A post is being shared widely on social media with a claim that it shows the price build-up of Petrol. It tries to convey a message that the State Tax on Petrol is much more than the Central Tax. Let’s try to analyze the claim made in the post.
Claim: Price build-up of Petrol shows that the State Tax on Petrol is more than the Central Tax in Delhi.
Fact: The amounts of various taxes given in the post are not accurate. In Delhi, the State VAT is only Rs 14.49/Ltr., whereas the total amount collected by the central government in the form of taxes (Special Additional Excise + Road & Infrastructure + Basic Excise Duty) on per liter petrol amounts to Rs. 21.73. Also, the average Dealer Commission is Rs 3.54/Ltr. Hence the claim made in the post is FALSE.
In addition to the tweet shown in the picture, Rishi Bagree has tweeted (archived) that the above price break-up calculation is that of Delhi. On the Indian Oil website, the build-up of the Petrol price in Delhi can be found. The same can be also found on the Hindustan Petroleum and Bharat Petroleum websites.
So, let’s compare the price build-up given in the post with the actual petrol price build-up in Delhi.
Crude + Refinery + Logistics – Rs 26/Ltr? No.
In the Indian Oil Price build-up, it can be seen that Base Price + Freight etc. add up to Rs 28.28/Ltr.
Dealer Commission – Rs 5/Ltr? No.
On average, the Dealer Commission is Rs 3.54/Ltr.
Central Tax – Rs 14/Ltr net (42% goes to state)? No.
In the Indian Oil Price build-up, it can be seen that the Excise duty is Rs 22.98/Ltr.
The central government levies taxes on petrol in the form of Basic Excise Duty (BED), Special Additional Excise Duty (SAED), and Additional Excise Duty (Road & Infrastructure) (AED), and other Cess introduced from time to time.
Of these taxes, Special Additional Excise Duty (SAED) was introduced by the Finance Act 2002. However, as per the act, the amount of excise duty levied under SAED is levied in the form of surcharge and hence the entire amount accrues to the union government. Hence the amount collected through this Special Additional Excise Duty (SAED) is not included in the divisible pool, and states would not get any share in it.
Additional Excise Duty (AED) on petrol was introduced by the Finance Act 1998, also known as Road & Infrastructure Cess. However, the entire amount collected in the form of additional excise duty under the Finance Act 1998 also goes to the Central Government, and states have no share. Similarly, AED was introduced on diesel through the Finance Act 1999. The states will not have a share in this either.
All in all, states have a 42% share of the basic excise duty. However, this 42% is further distributed to each state in a proportion as recommended by the finance commission.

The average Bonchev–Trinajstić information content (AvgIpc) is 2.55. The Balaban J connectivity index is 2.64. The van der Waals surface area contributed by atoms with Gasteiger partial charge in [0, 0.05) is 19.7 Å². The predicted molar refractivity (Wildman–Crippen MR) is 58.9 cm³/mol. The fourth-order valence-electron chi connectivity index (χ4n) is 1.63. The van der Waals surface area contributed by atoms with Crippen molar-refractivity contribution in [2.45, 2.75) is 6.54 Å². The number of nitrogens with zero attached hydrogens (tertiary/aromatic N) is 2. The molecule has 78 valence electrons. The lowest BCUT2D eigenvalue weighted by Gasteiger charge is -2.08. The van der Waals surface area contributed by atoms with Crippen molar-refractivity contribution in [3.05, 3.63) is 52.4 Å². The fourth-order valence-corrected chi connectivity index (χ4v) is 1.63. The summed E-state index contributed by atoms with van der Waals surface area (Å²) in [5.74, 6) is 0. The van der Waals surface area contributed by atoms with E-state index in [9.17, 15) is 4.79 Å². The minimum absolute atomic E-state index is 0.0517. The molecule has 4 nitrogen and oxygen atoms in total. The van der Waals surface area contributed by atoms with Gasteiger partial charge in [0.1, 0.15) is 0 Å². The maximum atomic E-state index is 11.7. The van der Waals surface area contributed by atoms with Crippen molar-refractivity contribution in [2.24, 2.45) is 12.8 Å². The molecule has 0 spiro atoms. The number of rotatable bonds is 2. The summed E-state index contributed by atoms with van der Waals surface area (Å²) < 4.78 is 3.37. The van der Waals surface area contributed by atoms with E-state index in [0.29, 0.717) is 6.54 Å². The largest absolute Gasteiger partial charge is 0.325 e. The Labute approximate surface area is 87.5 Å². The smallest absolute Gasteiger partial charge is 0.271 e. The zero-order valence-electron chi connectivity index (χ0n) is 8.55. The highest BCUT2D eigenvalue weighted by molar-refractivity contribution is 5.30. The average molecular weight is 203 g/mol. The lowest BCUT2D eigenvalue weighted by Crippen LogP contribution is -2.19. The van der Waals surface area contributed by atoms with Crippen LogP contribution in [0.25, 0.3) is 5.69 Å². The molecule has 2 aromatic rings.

The Finance Act, 2018 has increased the Special Additional Excise Duty (SAED) from Rs 8 / Ltr of petrol to Rs 10 / Ltr and further, the Road & Infrastructure Cess is increased to Rs. 10/Ltr from Rs 8/Ltr. However, the states will not get any share of the revenue collected in the form of SAED and Road & Infrastructure cess. States will get a 42% share in the remaining Rs. 2.98 basic excise duty, which is Rs. 1.25. The remaining 58% of the basic excise duty which is Rs. 1.73 will reach the central exchequer, which sums up the total amount collected by the central government in the form of taxes (Special Additional Excise + Road & Infrastructure + Basic Excise Duty) on per liter petrol to Rs. 21.73.
On the other hand state government of Delhi collects Rs. 14.79 as state VAT on petrol. Also, Delhi government receives grants in lieu of share in Central Taxes and Duties, as Delhi government will not have any share in the divisible pool of the central taxes as other states have. So, the argument that Delhi government receives 42% share of the central taxes on petrol does not hold true.
State Tax – Rs 24/Ltr? No.
In India, the tax levied by each state government is different and those tax rates can be seen on the website of ‘Petroleum Planning and Analysis Cell’ of the Central government. As of 18 March 2020, the tax rate levied by Delhi is 27% i.e. Rs 14.79/Ltr.
Although the Delhi state government receives their share of central taxes in the form of grants, these grants are received as a proportion of the total cumulative taxes which the center collects and not just petrol.
To sum it up, false inaccurate figures shared as the price build-up of Petrol in Delhi.
CORRECTION (JULY 06, 2021): Earlier, this article erroneously mentioned that both the Basic Excise Duty (BED) and Special Additional Excise Duty (SAED) collected by the Central Government would go into the ‘Divisible Pool’ which would then be distributed to the State Governments. But the Special Additional Excise Duty introduced through the Finance Act 2002 does not form part of the divisible pool and hence the states would not have any share in it. The details in this article have been updated accordingly to reflect this change. Error is regretted.
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